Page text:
The Arkansas General Assembly passed a bill in 1903 allowing cities to collect a 0.25 mill in taxes on real and personal property, and the law was expanded in 1904 to extend the collection to support libraries. Funded by grants from the Carnegie Foundation, four libraries were constructed in the state between 1906 and 1915. By 2021, the Carnegie libraries in Morrilton (Conway County) and Eureka Springs (Carroll County) continued to operate as libraries, while the Carnegie library in Fort Smith (Sebastian County) housed a television station; the Little Rock Public Library was demolished in 1963. The columns from Little Rock’s Carnegie library were installed in front of the Main Library of the Central Arkansas Library System (CALS) in 2009.
Limited library access for African Americans existed across the state from the late nineteenth century to the mid-twentieth century. Early public libraries in the state were segregated, as were most public facilities, but sometimes African Americans could access private libraries owned by whites; Scipio Jones, for example, read law in the offices of several judges in Little Rock before passing the state bar examination in 1889. Several efforts to start libraries for African Americans in Little Rock in the late nineteenth century were unsuccessful. A branch of what later became CALS serving the African-American community opened on 9th Street in Little Rock in 1917. One library assistant worked in the branch, which held about 1,200 books when it opened. The Little Rock Public Library Board of Trustees received advice from a three-member elected advisory board of African Americans. Moving to West 16th Street in 1941, the branch (later named after Helen Booker Ivey) continued to operate through the 1960s, joined by other library services for African Americans across the state. Widespread library access for African Americans in the state did not become a reality until the 1960s and 1970s with the desegregation of public libraries in Arkansas.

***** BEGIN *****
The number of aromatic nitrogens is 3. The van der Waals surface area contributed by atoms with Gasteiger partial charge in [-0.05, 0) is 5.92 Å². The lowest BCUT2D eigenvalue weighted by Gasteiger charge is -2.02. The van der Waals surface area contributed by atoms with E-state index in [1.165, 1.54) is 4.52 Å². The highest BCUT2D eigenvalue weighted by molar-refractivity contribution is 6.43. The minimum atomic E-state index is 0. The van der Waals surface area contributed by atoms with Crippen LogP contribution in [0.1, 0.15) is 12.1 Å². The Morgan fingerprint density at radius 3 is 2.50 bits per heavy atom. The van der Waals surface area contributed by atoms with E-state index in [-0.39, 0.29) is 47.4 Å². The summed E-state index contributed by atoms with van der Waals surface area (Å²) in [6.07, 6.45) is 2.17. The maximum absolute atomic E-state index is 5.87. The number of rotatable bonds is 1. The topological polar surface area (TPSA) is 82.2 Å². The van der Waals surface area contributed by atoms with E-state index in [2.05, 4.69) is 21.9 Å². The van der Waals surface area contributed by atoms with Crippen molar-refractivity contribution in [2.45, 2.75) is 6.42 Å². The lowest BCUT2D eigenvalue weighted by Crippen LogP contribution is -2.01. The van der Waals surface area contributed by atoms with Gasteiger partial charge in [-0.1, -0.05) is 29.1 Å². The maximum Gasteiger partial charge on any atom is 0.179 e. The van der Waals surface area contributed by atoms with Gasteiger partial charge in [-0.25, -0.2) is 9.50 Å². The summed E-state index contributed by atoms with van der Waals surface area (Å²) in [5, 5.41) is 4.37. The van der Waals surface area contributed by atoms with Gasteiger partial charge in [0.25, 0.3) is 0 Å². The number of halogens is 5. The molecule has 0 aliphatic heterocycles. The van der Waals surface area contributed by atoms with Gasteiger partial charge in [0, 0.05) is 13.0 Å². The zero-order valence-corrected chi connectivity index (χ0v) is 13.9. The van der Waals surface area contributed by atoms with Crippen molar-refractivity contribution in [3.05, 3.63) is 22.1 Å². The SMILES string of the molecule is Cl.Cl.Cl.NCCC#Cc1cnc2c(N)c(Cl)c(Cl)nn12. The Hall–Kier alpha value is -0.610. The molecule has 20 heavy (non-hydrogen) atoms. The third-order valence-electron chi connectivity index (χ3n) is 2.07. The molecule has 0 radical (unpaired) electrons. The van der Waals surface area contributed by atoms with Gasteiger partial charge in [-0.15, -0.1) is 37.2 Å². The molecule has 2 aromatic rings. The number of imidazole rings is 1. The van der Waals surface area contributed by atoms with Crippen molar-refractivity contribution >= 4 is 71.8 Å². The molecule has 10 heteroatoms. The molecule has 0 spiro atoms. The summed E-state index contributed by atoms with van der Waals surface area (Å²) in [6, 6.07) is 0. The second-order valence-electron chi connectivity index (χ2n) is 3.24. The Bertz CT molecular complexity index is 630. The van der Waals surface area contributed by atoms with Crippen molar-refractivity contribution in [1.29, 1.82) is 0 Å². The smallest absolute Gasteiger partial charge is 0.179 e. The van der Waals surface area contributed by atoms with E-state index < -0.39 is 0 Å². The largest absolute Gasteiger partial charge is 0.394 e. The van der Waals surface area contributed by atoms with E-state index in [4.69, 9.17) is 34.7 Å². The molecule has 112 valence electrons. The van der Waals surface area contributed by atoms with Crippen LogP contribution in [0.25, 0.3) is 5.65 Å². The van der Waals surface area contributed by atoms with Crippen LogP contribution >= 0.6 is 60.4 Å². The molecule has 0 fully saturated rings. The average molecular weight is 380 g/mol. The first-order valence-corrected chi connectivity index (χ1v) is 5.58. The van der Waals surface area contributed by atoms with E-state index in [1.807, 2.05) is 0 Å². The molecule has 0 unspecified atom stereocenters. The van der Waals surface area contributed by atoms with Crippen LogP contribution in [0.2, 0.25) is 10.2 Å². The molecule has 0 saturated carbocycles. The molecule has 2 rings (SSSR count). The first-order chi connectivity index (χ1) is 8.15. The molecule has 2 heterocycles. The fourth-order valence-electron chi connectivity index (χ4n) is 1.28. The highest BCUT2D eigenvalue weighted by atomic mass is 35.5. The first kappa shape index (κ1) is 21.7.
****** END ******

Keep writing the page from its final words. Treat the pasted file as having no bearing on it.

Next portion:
The State of Arkansas began supporting library operations in 1921 with the creation of the Free Library Service Bureau as part of the Arkansas Department of Education, with operations beginning in 1923 when the bureau first received an appropriation. This department worked with counties and cities to create libraries across the state. Some efforts were made for the bureau to work with school libraries, and a grant from the Julius Rosenwald Fund in 1930 to support operations expanded the reach of the bureau. The Arkansas General Assembly did not appropriate any funding for the bureau after 1933, leading to its closure at the end of June.